Decades before rail trails threaded through all 50 U.S. states—to be enjoyed by countless hikers, cyclists, horseback riders, and others—abandoned railroad right-of-ways stood as sad remnants of a bygone era. The neglected and overgrown corridors symbolized commerce lost in the urban and rural landscape through which they passed.
That those same strips of land, tens of thousands of miles worth, could and would be reborn as new economic engines and scenic connective tissue between communities across the U.S. is a remarkable story. Thanks to visionary naturalists, tireless government bureaucrats, and a national nonprofit dedicated to the cause, the “rail-trail” concept grew into a national treasure.
Consider that in 1986, when the Rails-to-Trails Conservancy was established, there were only 250 miles of rail trail known to exist in the U.S. Today there are 1,952 rail trails spanning 22,319 miles. Another 779 rail corridor conversions are in the works, which would add 8,439 more miles, according to Amy Kapp, editor-in-chief of Rails-to-Trails Magazine, an RTC publication.
That nearly ten-fold increase in trail miles over the past 30 years is what the nonprofit RTC is celebrating this year with its 160,000 members and other backers.
“There is a lot of support in the U.S. for rail trails,” Kapp says. “They’re now seen as more than just recreational amenities. Rail trails generate tourism, economic development, as well as directly benefit the health of people in their communities.”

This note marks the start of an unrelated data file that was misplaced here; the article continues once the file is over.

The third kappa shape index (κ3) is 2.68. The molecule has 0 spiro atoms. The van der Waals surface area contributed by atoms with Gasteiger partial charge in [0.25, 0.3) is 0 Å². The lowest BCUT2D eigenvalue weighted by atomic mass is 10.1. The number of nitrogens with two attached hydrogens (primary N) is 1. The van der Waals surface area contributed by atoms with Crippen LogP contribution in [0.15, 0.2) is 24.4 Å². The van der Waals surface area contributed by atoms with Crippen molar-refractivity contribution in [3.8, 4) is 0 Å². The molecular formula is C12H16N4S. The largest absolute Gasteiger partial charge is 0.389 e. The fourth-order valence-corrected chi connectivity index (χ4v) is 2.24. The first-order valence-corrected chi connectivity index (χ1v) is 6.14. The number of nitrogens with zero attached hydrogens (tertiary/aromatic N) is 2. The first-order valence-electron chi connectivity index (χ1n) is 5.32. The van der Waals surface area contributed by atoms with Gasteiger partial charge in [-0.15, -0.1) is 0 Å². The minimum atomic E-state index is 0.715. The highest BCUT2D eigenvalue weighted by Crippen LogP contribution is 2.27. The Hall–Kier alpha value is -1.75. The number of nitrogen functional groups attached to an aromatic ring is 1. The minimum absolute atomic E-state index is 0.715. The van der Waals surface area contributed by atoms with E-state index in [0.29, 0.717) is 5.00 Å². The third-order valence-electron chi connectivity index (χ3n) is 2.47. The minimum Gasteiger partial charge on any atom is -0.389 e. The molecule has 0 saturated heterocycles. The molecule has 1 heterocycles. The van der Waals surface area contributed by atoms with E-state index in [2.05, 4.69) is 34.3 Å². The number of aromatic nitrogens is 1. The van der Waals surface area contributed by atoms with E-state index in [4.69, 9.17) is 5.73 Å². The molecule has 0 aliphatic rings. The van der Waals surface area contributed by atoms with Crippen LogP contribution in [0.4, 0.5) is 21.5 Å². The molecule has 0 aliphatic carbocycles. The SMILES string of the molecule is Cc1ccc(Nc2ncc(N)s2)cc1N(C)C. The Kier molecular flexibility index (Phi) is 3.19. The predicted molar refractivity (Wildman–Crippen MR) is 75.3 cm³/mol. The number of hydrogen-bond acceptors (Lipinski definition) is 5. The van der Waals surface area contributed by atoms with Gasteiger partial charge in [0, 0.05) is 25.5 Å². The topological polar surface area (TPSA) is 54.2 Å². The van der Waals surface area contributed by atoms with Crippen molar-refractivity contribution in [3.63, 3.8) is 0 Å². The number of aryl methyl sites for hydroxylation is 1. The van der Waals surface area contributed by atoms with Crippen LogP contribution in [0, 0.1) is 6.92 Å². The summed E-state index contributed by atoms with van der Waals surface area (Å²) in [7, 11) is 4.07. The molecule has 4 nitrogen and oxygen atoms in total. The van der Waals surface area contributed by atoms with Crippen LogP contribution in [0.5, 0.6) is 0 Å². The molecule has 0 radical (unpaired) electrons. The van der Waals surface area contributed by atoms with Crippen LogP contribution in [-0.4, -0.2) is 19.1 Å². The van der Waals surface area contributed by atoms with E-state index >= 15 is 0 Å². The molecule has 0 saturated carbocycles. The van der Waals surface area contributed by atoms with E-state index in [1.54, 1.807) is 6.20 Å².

It took time to convince the American public of this, however. Fearing converted rail corridors would attract vagrants and criminal activity, “abutting property owners sometimes opposed such projects by any means necessary,” wrote James Longhurst in his book Bike Battles: The History of Sharing the American Road. Trail builders still encounter pockets of resistance.
But as far back as the mid 1960s, the U.S. Department of Interior urged the reuse of abandoned railroad right-of-ways as recreational trails. Forty years earlier, 300,000 miles of rail linked nearly every city and small town in America. But other means of transportation—by air, highways, and waterways—led to a massive contraction of the rail system. Today about 150,000 miles of railroad track remain.
First Rail Trails in the Midwest
The actual conversion of rails-to-trails first took off in the Midwest, although there’s some disagreement over exactly which trail came first. The state of Wisconsin has the edge, having paid $12,000 in 1965 for the Chicago and North Western Railway just a year after it shut down. In 1967, the 32-mile Elroy-Sparta State Trail opened, complete with three very dark (and echoing) tunnels—two of which are a half mile long, and the third stretches three-quarters of a mile.
In the Chicago area to the south, the corridor of the Illinois Prairie Path was leased in 1966 and signage went up the same year the Elroy-Sparta opened. Noting the earlier purchase date of the Wisconsin trail, state tourism officials there marked 2015 as 50th birthday of the Elroy-Sparta State Trail.